May 16, 2006
I can still remember the sticker shock I got when I saw my first Netto Collection crib. You have to appreciate a bit that at the time we started crib shopping--late 2003, whoa, they grow up so fast-- there was approximately NO contemporary baby furniture out there. [I've since learned there was, in fact some, like Hiccup's Tall Grass crib, but still.]
While prices in the "quality" crib ranged around $700-900, NettoCollection was priced at $1300, almost a full Bugaboo Unit above the rest. The only other modern option, meanwhile, was Ikea, which was priced so low--like $85 or something--it seemed almost dubious, suspicious, even, and a little rickety.
Well, come this fall, Netto will introduce Cub, a collection of pine nursery furniture that's "based on the minimalist furniture of artist Donald Judd." As a big Judd fan myself--with his kid's very Judd-y toddler bed waiting to be picked up from the shop--I can totally appreciate that.
But with only the teaser brochure to go by, it's interesting, because with its super-spare lines, the plain or painted pine, the simple cutout handles, the Cub furniture looks less like classic Judd and more like classic Ikea.
So it's not Netto for people who don't want to pay Netto prices, it's Ikea for people who don't want to pay Ikea prices? That is freakin' brilliant.
Cub by NettoCollection is only in brochures at the moment, which say the crib'll run $499, the dresser/changing table is $550, the toy box is $375, and the shelf is $299. For all-white. Add about $25 each for white/pine mixed. [nettocollection.com]
update: sheesh, the last two pictures on this site are horrible. My kingdom for a good flatbed scanner/laser printer (color or b/w) recommendation. Or at least a DT t-shirt.]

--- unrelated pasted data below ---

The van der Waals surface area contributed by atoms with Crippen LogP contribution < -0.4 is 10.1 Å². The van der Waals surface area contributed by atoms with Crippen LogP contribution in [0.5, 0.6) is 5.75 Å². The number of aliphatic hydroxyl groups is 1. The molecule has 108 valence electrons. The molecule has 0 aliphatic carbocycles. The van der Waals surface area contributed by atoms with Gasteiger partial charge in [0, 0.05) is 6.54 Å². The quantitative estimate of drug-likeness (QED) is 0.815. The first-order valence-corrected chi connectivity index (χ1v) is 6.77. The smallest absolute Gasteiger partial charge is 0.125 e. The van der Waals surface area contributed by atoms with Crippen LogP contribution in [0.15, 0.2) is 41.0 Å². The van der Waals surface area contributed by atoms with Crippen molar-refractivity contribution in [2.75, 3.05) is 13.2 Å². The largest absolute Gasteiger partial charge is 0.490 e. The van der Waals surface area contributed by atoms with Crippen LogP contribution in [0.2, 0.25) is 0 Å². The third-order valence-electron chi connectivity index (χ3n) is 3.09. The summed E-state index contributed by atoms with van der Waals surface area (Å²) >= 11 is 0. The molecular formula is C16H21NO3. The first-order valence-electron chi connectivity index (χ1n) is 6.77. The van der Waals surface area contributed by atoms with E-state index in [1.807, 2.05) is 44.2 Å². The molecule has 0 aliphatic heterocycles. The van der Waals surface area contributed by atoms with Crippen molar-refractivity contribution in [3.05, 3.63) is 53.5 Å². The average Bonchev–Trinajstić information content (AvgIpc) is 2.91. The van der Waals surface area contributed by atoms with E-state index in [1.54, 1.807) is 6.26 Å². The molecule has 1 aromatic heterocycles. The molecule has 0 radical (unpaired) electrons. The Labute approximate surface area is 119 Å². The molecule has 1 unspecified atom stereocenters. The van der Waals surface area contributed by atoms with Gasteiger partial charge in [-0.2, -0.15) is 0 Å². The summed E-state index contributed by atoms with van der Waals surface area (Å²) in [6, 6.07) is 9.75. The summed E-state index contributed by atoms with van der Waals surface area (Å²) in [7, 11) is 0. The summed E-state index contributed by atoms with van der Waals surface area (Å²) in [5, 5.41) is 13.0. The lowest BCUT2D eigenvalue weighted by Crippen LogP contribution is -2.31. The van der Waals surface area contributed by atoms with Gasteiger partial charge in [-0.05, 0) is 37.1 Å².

posted May 16, 2006 8:11 AM | add to del.icio.us | digg this
We got the IKEA Tassa crib for $119. It looks almost exaclty like this Cub. Before assembly, I gave it a good sanding and paintjob, but left the rails unfinished. It looks fresh. And it is not rickety at all. Actually, I was surprised at how sturdy it is.
I was hit with Netto sticker shock too. And was always griping about it, until I saw some pieces in person. It appears, on quick inspection, to be really well made, solid, and pretty good looking. The oeuf crib on the other hand, looked great in photos, but disappointed in person.
[very interesting, Ikea-hacking. And I agree with you on the Netto-in-person thing. The quality is very evident. As for the Oeuf, I don't have any qualms about the finish/quality on the ones I've seen. What I've found so interesting/bizarre, though, is that the kids these days with their Internet, are happy buying a big piece of furniture like a crib without seeing it in person. I'm a bit too much of a materials freak to be able to do that, I guess. -ed.]
Does IKEA still carry the Tassa crib? I don't see it posted on their site.
We looked and looked for cribs as well. My wife ixnayed the Oeuf as too "baby prison", along with the Community playthings cribs. I was also a bit dismayed at the $800 Oeuf prices I saw. Finally chose a not so modern but very sturdy non-drop sided number from local high end baby store. Spent around $600. Fast forward 3 months, same store now stock Oeuf, priced at $659! Then went to newly opened Ikea store and was very surprised how rugged their cribs actually are. The only drawback was they seemed a bit low to the ground for my reedy 6 foot 2 frame. If I had do-overs I would spring for the Ikea and put the difference towards a Moderno rocker.
[yeah, I forgot to add that we ended up with a plain-as-can-be Jenny Lind from ?? from Schneider's, for like $150. The same mfr's cribs are priced all over the map, though, up to $350 or so. Very weird. And Schneider's has shabby chic painters buy them, distress them, and turn them around for $1000-1500 all the time, he said. Then he harrumphed at me. -ed]
check out cub...affordable netto
[Yeah, I've heard rumors about that. -ed.]